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The Perfect Game of Catch (With a Dog)

Brendan Adams and Simon Sundberg

Main Idea

Our main project is centered around how well a dog can catch a tennis ball
based on how it is thrown.
Our goal was to find the best way to throw the ball so that the dog can most
easily catch it.

Materials

Dog (Joey)
Meter stick
Tennis balls
Camera

Procedure

We threw the ball underhand and overhand ten times each at each distance.
We used four different distances: 2m, 4m, 6m, and 8m.
We allowed Joey to rest every ten throws.
We recorded whether or not Joey caught the ball for each throw.

Results (Underhand)
1

10

2m

Yes

No

Yes

Yes

Yes

Yes

Yes

Yes

No

No

70%

4m

Yes

Yes

Yes

Yes

Yes

No

No

No

No

Yes

60%

6m

No

No

No

Yes

Yes

No

Yes

No

No

Yes

40%

8m

No

No

Yes

No

No

Yes

Yes

Yes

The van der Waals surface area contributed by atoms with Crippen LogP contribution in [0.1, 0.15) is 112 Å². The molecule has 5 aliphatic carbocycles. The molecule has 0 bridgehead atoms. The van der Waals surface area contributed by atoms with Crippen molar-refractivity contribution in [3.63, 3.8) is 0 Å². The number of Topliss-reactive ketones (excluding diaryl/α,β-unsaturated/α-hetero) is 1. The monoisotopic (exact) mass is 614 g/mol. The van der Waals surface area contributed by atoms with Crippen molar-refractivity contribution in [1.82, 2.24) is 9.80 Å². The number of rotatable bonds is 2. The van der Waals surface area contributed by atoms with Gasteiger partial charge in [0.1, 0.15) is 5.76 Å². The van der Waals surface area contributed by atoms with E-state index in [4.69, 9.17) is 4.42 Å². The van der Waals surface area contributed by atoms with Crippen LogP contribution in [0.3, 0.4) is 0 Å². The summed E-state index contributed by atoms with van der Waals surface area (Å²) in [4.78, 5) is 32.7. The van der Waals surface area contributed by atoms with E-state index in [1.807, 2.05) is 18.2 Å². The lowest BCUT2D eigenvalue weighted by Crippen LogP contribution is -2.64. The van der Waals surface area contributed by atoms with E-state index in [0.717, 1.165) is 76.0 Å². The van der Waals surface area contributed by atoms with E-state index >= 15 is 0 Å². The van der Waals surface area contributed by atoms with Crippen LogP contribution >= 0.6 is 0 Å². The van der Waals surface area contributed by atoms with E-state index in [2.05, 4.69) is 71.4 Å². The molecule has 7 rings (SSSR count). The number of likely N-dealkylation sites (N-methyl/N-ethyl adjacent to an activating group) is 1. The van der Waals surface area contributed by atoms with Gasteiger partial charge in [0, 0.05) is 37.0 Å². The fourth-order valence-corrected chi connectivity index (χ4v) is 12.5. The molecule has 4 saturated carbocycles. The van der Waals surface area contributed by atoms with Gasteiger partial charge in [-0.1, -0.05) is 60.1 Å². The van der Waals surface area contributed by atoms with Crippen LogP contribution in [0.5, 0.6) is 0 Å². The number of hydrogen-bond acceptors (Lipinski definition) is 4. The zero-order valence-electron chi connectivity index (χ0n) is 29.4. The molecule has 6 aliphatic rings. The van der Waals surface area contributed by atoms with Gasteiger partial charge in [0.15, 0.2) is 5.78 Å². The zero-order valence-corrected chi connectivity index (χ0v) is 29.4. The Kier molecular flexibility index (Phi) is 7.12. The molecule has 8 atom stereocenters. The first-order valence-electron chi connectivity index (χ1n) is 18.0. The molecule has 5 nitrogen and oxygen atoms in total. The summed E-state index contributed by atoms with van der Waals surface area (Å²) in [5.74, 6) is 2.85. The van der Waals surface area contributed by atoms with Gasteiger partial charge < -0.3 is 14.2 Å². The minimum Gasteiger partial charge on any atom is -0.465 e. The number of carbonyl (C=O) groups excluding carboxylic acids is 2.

No

No

40%

Results (Overhand)
1

10

2m

Yes

Yes

Yes

No

No

Yes

No

Yes

Yes

Yes

70%

4m

No

No

No

No

No

Yes

No

No

No

No

10%

6m

No

No

No

No

No

Yes

No

Yes

Yes

No

30%

8m

No

No

Yes

No

Yes

No

No

No

No

No

20%

Pros and Cons of Underhand vs. Overhand


When throwing underhand, the ball ends up getting more vertical distance than
horizontal distance.
When throwing overhand, the ball ends up getting more vertical distance than
horizontal distance.

Variables (what could be improved)

Height of the dog


Height of the person
How hard the person throws the ball
How active the dog is/age of the dog

Conclusion
We found that throwing the ball underhand is the most effective way to throw the
ball, and that the dog will have a better chance of catching the ball over short
distances.